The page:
Tuesday, September 14, 2010

Newbie's Guide to Literary Terms

Every writer has to start somewhere, and writing fiction can be intimidating enough with fellow writers tossing around literary terms like candy on Halloween. Sometimes you can see what's in the wrapping, while most of the time you have no idea what's within. Let's delve into a few of these terms:




■ Narrative
■ Exposition
■ Introspection
■ Plot Device
■ Deus Ex Machina

I retrieved a few of my terms from the Funk & Wagnalls Standard Desk Dictionary. The first term we'll look at is the narrative. That one relates to the whole picture. It's defined as:

narrative: "an account, story, or tale"

When you write a story, you create a narrative. The narrative is an account of the journey your protagonists (hero/heroine) and antagonists (villain, death, etc) undertake.

Let's look at the term exposition. This relates to how you convey your information. Your voice conveys to the reader what's in the narrative. Of course, like the narrative, you can mess up the exposition as well. Have you ever given so much back story that a crit partner knew the color of your character's underwear? Well, they might've said you gave an information dump or an exposition dump.

Formally, exposition is defined in the dictionary as: "the act of presenting, explaining, or expounding facts or ideas."

As authors, the exposition for us is the dialogue, description through imagery, etc. that gives the audience the background of the characters and the present situation.

So anytime someone says there's a problem with your exposition, you can elegantly extend your pinky finger in the air and tell them you'll correct it no problem. (Just make sure to ask for a specific page and paragraph since you'll likely have a lot to crawl through.)

Our exposition can go too far. Have you ever read a book where you got bored, couldn't wait to put it down? Perhaps the author included too much description. Or they had a never ending flashback or talked about every dog the character had since childhood. Details are nice, but like the next topic below, it should be used enough to convey the story and advance the plot.

Our next topic is introspection. Via our dictionary, introspection is defined as:

introspection: "The observation and analysis of one's own mental processes and
emotional states."

In essence, introspection is when your character reacts or thinks about something that has occurred. It's important when using introspection to not give too much or too little. For example, if your villain just left your heroine in the middle of the nowhere with no ride, I doubt she will have one line or two of introspection. There will likely be some dialogue (cursing), a visceral reaction (anger), and then some introspection on what has occurred and how she feels. Introspection is a valuable tool for romance writers.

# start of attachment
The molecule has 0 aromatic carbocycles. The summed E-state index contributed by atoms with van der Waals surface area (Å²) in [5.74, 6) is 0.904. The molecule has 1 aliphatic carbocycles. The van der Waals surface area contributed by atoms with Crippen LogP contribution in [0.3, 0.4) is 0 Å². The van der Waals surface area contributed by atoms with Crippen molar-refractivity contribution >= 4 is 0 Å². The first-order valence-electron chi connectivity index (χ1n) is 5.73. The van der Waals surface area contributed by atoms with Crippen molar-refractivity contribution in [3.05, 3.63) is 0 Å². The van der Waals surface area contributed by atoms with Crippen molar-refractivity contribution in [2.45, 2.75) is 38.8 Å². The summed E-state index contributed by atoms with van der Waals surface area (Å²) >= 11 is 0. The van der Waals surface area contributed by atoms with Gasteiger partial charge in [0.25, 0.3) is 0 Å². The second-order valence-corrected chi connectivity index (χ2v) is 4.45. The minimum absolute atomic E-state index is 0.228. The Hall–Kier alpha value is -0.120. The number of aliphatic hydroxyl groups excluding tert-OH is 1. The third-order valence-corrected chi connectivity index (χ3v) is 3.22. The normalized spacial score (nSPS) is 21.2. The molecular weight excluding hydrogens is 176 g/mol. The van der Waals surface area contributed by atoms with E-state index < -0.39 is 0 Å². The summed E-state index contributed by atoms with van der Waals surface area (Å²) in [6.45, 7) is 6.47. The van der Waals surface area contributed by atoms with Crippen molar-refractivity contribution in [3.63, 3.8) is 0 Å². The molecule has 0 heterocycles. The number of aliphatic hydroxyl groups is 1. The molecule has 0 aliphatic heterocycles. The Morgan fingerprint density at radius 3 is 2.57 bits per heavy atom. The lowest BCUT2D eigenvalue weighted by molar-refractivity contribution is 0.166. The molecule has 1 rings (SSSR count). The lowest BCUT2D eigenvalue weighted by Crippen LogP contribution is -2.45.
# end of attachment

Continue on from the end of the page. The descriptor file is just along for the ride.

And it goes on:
Now we come to the plot device. Have you ever been told by a crit partner that you used something in your story as plot device? Perhaps you pulled a Deus Ex Machina out of thin air? How about we define these two terms together?

plot device: a character or object in the story that is only used to advance the plot.

deus ex machina: a plot device where the story's conflict is resolved through something that is not related to the story in any way. Also known as the "hand of God."

Based on the definitions given above, you can see these should be avoided in your manuscript. It's far too easy to use these our plots. For example, it would be too easy to let the heroine I described above find a car running and ready a few feet away from where the villain ditched her.
The car is a smaller form of Deus Ex Machina. A larger example would be if our heroine confronted the villain at his house. While in a knife fight, we might learn that the hero hid at the house the whole time and he comes bounding out of the attic to fight the villain and save the day. Way too easy! Why not have the heroine save herself in a battle to the death?

How do you avoid plot devices? If something is critical to making your story work, it should be fully ingrained in your plot. If you have a magical necklace that saves the day, give the necklace a history. Foreshadow it. Make the object a more active part of your story. There are ways to surprise the reader in the end without giving them the "cringe effect."

Cringe Effect: When a crit partner reads your work, cringes, and moans, "Oh, c'mon that came out of nowhere!"

Here are some great articles/blog posts on the topic I discussed above:


Any other terms you can think of when you started writing?

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